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Anesthesiology and Pain Management - Geriatrics

Dementia and Depression with Ischemic Heart Disease: A Population-Based Longitudinal Study Comparing Interventional Approaches to Medical Management
Published: Monday, February 28, 2011
Author: W. Alan C. Mutch et al.

by W. Alan C. Mutch, Randall R. Fransoo, Barry I. Campbell, Dan G. Chateau, Monica Sirski, R. Keith Warrian


We compared the proportion of ischemic heart disease (IHD) patients newly diagnosed with dementia and depression across three treatment groups: percutaneous coronary intervention (PCI), coronary artery bypass grafting (CABG) and medical management alone (IHD-medical).

Methods and Findings

De-identified, individual-level administrative records of health service use for the population of Manitoba, Canada (approximately 1.1 million) were examined. From April 1, 1993 to March 31, 1998, patients were identified with a diagnosis of IHD (ICD-9-CM codes). Index events of CABG or PCI were identified from April 1, 1998 to March 31, 2003. Outcomes were depression or dementia after the index event. Patients were followed forward to March 31, 2006 or until censored. Proportional hazards regression analysis was undertaken. Independent variables examined were age, sex, diabetes, hypertension and income quintile, medical management alone for IHD, or intervention by PCI or CABG. Age, sex, diabetes, and presence of hypertension were all strongly associated with the diagnosis of depression and dementia. There was no association with income quintile. Dementia was less frequent with PCI compared to medical management; (HR?=?0.65; p?=?0.017). CABG did not provide the same protective effect compared to medical management (HR?=?0.90; p?=?0.372). New diagnosis depression was more frequent with interventional approaches: PCI (n?=?626; hazard ratio?=?1.25; p?=?0.028) and CABG (n?=?1124, HR?=?1.32; p?=?0.0001) than non-interventional patients (n?=?34,508). Subsequent CABG was nearly 16-fold higher (p<0.0001) and subsequent PCI was 22-fold higher (p<0.0001) for PCI-managed than CABG-managed patients.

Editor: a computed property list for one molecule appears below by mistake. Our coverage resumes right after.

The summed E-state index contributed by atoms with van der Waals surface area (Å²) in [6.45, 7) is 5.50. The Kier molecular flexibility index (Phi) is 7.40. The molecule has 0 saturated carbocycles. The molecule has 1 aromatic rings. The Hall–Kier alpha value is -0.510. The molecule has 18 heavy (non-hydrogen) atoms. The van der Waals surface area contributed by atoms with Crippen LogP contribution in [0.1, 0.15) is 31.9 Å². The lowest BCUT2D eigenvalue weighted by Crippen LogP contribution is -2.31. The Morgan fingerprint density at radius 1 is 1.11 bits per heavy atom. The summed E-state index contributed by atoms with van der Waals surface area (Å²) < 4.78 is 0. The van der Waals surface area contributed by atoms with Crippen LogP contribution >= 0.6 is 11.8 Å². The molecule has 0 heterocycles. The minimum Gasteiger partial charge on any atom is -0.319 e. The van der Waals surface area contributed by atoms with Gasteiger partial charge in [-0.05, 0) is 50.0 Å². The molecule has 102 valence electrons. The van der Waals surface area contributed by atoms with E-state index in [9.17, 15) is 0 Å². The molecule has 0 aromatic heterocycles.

Patients managed with PCI had the lowest likelihood of dementia—only 65% of the risk for medical management alone. Both interventional approaches were associated with a higher risk of new diagnosed depression compared to medical management. Long-term myocardial revascularization was superior with CABG. These findings suggest that PCI may confer a long-term protective effect from dementia. The mechanism(s) of dementia protection requires elucidation.